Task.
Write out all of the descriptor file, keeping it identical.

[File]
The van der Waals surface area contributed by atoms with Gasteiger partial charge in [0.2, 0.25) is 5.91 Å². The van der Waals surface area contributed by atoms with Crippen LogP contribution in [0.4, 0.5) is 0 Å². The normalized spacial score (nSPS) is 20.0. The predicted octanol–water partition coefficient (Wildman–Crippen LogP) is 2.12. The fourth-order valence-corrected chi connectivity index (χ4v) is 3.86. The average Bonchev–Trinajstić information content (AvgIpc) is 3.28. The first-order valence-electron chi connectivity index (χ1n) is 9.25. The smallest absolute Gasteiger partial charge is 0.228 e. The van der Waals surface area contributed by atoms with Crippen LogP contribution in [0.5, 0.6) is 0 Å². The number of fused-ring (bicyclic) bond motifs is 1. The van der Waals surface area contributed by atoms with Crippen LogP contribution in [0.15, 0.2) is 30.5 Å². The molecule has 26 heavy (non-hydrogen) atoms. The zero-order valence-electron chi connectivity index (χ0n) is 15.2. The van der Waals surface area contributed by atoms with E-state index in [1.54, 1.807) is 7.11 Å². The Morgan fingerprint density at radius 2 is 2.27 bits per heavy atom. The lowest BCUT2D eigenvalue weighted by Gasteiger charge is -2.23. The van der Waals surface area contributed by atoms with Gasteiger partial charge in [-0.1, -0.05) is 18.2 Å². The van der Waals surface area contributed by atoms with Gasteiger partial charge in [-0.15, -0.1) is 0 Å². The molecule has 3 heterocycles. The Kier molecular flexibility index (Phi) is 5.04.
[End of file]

The van der Waals surface area contributed by atoms with Gasteiger partial charge in [0.2, 0.25) is 5.91 Å². The van der Waals surface area contributed by atoms with Crippen LogP contribution in [0.4, 0.5) is 0 Å². The normalized spacial score (nSPS) is 20.0. The predicted octanol–water partition coefficient (Wildman–Crippen LogP) is 2.12. The fourth-order valence-corrected chi connectivity index (χ4v) is 3.86. The average Bonchev–Trinajstić information content (AvgIpc) is 3.28. The first-order valence-electron chi connectivity index (χ1n) is 9.25. The smallest absolute Gasteiger partial charge is 0.228 e. The van der Waals surface area contributed by atoms with Crippen LogP contribution in [0.5, 0.6) is 0 Å². The number of fused-ring (bicyclic) bond motifs is 1. The van der Waals surface area contributed by atoms with Crippen LogP contribution in [0.15, 0.2) is 30.5 Å². The molecule has 26 heavy (non-hydrogen) atoms. The zero-order valence-electron chi connectivity index (χ0n) is 15.2. The van der Waals surface area contributed by atoms with E-state index in [1.54, 1.807) is 7.11 Å². The Morgan fingerprint density at radius 2 is 2.27 bits per heavy atom. The lowest BCUT2D eigenvalue weighted by Gasteiger charge is -2.23. The van der Waals surface area contributed by atoms with Gasteiger partial charge in [-0.1, -0.05) is 18.2 Å². The van der Waals surface area contributed by atoms with Gasteiger partial charge in [-0.15, -0.1) is 0 Å². The molecule has 3 heterocycles. The Kier molecular flexibility index (Phi) is 5.04.